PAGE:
When an organization makes that decision to shift to agile development and project management practices, no one says it’s going to be an easy transition. New developers coming in might already be trained or might make an easier transition to new practices. However, experienced developers who have always been doing it ‘another way’ may have a much more difficult time modifying how they think about projects and development efforts and rollouts in general.
When an organization is shifting to agile practices, existing developers often raise concerns – wondering how they are supposed to write code in an environment that involves shifting requirements and there seems to be little or no architecture. These are concerns that need to be addressed of course – they are legitimate concerns. In order to address them, it involves gaining knowledge of the agile development process and also getting the developers to acquire the skills needed to thrive in an agile development and project environment.
Let’s look at some of those key skills that are required to make a smooth transition…
Keep the system in a running state. Finding errors is a huge time waster for developers. When changes are happening and something goes wrong, it’s hard to know what caused the error – and it takes time. By making incremental changes to detect errors immediately, this saves a lot of wasted time normally spent on search and destroy activities concerning bug fixes.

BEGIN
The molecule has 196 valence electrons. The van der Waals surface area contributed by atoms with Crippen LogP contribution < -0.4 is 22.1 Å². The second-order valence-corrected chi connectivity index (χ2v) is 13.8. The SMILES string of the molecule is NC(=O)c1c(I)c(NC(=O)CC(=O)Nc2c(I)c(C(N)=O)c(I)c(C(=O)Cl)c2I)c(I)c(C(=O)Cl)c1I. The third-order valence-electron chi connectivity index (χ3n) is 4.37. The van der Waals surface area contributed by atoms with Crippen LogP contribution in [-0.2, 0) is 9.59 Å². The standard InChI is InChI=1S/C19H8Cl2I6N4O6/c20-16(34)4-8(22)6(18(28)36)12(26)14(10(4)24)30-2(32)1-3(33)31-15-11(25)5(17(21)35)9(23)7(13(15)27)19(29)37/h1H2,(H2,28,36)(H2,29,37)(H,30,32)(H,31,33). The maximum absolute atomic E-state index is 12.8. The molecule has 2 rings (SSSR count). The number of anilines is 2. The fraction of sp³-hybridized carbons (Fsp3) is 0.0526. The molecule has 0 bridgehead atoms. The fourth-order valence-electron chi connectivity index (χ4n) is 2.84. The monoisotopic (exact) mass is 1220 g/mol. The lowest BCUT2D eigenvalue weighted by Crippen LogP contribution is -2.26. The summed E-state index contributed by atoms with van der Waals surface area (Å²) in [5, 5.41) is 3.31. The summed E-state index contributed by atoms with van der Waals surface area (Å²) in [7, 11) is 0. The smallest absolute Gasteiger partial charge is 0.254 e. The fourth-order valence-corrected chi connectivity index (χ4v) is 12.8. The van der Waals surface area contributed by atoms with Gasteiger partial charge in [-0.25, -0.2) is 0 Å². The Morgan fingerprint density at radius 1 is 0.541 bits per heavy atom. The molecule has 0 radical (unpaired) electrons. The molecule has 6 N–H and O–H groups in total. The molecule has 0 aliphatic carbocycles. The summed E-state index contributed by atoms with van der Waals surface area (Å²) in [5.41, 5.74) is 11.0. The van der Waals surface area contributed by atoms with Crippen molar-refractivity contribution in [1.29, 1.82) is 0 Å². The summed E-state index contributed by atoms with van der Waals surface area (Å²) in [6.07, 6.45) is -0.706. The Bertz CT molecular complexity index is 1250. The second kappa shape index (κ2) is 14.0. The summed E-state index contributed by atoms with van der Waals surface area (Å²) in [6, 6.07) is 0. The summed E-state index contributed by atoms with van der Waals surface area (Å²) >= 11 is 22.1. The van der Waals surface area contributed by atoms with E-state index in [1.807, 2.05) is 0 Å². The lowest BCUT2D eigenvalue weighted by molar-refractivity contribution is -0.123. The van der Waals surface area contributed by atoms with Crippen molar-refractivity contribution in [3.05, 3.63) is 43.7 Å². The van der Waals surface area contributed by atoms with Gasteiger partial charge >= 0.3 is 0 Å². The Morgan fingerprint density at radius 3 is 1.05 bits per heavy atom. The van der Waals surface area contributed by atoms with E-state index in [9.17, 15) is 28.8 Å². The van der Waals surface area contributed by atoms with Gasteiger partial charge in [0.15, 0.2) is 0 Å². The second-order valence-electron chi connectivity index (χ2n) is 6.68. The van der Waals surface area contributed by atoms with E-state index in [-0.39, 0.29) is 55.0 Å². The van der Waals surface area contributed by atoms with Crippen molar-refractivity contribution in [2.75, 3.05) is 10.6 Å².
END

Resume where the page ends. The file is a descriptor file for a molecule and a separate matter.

Minimize development complexity and, ultimately, rework. The idea here is to move away from over-design (which causes complexity) and hacking away at the code (which causes re-work). This is more of an attitude change than a skill set.
Separate use from construction. This one is important as it eliminates the situation in which integrating new code into established systems exceeds the cost of writing the code in the first place. It actually forces abstraction and encapsulation onto the developer…which is a good thing in the agile development world. It provides discipline for hiding the specific implementation you are using.
Define tests up-front. It’s critical to define tests up-front even if they aren’t written up-front. It definitely increases understanding and can certainly help prevent many errors in the long run. Testing, of course, involves more than just discovering bugs. Testing helps discover the causes of errors and allows the developer to eliminate them. Testing helps make clear the assumptions and requirements that customers have without getting overly technical. Testing ensures code integrity and compatibility with other code modules. And it can help to minimize risks caused by humans, machines, and the environment. Testing is critical and the ability to define it up-front is a critical skill to acquire.
Continuous Integration. Continuous integration is not likely a skill that existing developers have and it’s not a mindset that they have been working in over the years. This is critical to agile project management and agile development – and it is a low cost way of detecting errors early and quickly. Also, it is essential if you are writing your tests up-front as mentioned above.
The switch to agile project management, agile development – and agile thinking, in general – is not necessarily an easy one to make. It certainly takes some time, likely some monetary resources, a learning curve, some pain and probably some resource replacement. In the end, it can be very rewarding for your organization and for the customers you serve in terms of project successes.